Part 3.7 Health monitoring

This is Part 3.7 of the Code of Practice for the Housing and Care of Laboratory Mice, Rats, Guinea Pigs and Rabbits.

It is important to the welfare of the animal colony to detect ill health and prevent the spread or establishment of infectious diseases. The level of monitoring will vary depending on the animals, the facility and the nature of the research conducted in the facility. Regular verification of the microbiological status of certain colonies for validation of research work and animal health and welfare may also be required.

Health monitoring encompasses microbiological, parasitological, serological and molecular diagnostics, analysis of breeding records and mortality rates, protocols for bringing animals and biological products into the facility, and phenotype reports. These details should be included in the health policy. The health policy should also include what action to take if an animal is suspected of ill health or abnormal behaviour.

Disease prevention is a combination of good management, knowledgable and cooperative research staff and an understanding of the epidemiology and biology of the pathological agents involved.

Examples of clinical monitoring sheets can be found in the various appendices. Records for animals in breeding facilities are discussed in Section 3.10 (iii).

Mice and rats

Specialist advice for health monitoring of mice and rat colonies should be sought from veterinarians and/or pathology laboratories. The use of sentinel animals should be considered and interpreted within the context of the size of the group and housing system. Furthermore, not all conditions seen in laboratory mice and rats are of an infectious nature. Consideration should be given to problems with diet, husbandry and environmental control in addition to monitoring of infectious agents.


Rabbits in cages may be difficult to assess for normal behaviours (as there may be inadequate space to carry out these behaviours) and changes in food and water intake may be the only early indicators of illness. Rabbits in pens should also be observed for changes in social interaction, in particular concerning subordinate animals.

Evidence indicates that infectious disease spread in rabbits housed in groups in pens is no more of a problem than for animals housed singly in cages, providing high standards of care and monitoring are maintained. Certain diseases (such as, Pasteurella multocida or 'snuffles') may in fact be reduced in penned rabbits, due to improved ventilation in pens in contrast to solid-walled cages.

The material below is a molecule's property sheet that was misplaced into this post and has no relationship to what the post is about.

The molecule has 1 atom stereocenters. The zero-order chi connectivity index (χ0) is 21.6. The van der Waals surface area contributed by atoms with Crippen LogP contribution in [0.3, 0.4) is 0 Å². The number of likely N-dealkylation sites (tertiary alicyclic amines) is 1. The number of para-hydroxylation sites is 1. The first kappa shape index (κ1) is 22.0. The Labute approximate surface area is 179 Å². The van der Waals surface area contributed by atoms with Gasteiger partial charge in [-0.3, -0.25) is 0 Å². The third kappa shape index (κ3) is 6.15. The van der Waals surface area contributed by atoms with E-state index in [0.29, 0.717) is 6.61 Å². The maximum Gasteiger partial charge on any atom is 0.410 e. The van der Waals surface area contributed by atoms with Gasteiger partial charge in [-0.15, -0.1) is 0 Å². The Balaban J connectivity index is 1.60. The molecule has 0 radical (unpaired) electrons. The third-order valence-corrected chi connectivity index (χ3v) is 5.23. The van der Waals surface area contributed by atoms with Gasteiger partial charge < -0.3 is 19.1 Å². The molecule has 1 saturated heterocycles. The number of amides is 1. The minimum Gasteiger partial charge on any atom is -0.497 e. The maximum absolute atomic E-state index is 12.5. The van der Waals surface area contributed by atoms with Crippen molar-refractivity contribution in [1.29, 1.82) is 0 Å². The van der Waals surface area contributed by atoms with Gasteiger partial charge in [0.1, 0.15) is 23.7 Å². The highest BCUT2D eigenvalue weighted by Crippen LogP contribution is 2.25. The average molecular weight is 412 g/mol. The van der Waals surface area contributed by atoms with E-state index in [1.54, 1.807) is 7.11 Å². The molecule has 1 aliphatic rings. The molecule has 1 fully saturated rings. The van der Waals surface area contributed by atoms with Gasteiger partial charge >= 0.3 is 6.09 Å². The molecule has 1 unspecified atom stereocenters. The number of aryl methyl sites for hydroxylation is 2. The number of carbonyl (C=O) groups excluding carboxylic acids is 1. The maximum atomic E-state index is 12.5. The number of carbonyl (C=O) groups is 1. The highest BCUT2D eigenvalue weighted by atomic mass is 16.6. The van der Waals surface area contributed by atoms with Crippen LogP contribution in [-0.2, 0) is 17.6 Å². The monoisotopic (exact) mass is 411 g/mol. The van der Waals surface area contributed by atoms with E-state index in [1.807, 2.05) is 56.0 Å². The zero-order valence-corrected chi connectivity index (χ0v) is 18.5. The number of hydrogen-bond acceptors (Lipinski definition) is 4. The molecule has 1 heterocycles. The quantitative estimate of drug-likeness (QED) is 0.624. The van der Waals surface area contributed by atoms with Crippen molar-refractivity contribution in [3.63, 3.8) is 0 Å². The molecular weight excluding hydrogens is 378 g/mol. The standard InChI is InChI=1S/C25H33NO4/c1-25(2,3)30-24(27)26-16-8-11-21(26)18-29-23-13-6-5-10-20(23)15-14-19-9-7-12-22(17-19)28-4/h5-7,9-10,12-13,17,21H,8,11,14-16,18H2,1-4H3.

In addition, the occurrence of certain conditions with an underlying non-infectious cause such as hairballs, sore hocks and reversible bone thinning are rare or non-existent in penned rabbits when compared with their caged counterparts.

Minimum standards for health monitoring:

  1. Health monitoring programs must consider the source and species of the animal, husbandry practices, the nature of the research being carried out in the facility, the movement of personnel and the risk to the colony.
  2. Persons in charge of the facility must ensure that a health policy is developed and adopted to ensure that all animals are kept in optimal health and treatment is available for those animals not displaying normal behaviour.
  3. Where an experiment is likely to have a negative impact on the health of the animals, details of animal monitoring and personnel responsibilities must be described in the project application submitted to the AEC.
  4. The appropriate level of biohazard containment must be used for animals exposed to known infectious agents.

General recommendations:

  1. This section is not intended to dictate comprehensive health monitoring programs. A laboratory animal veterinarian should be consulted about a program of regular monitoring of the health status of animals within a facility. The frequency and intensity of health and microbiological monitoring programs should be determined after consideration of defined risk factors.
  2. Barrier housing aims to prevent infectious agents entering the barrier. Facilities and rooms should be classified according to the different levels of microbiological control required.
  3. Where possible, the health status of all animals should be ascertained before the animals are brought into the facility. Animals of unknown health status should be quarantined or isolated and tested before being admitted to the facility.
Page last updated: 14 Jul 2020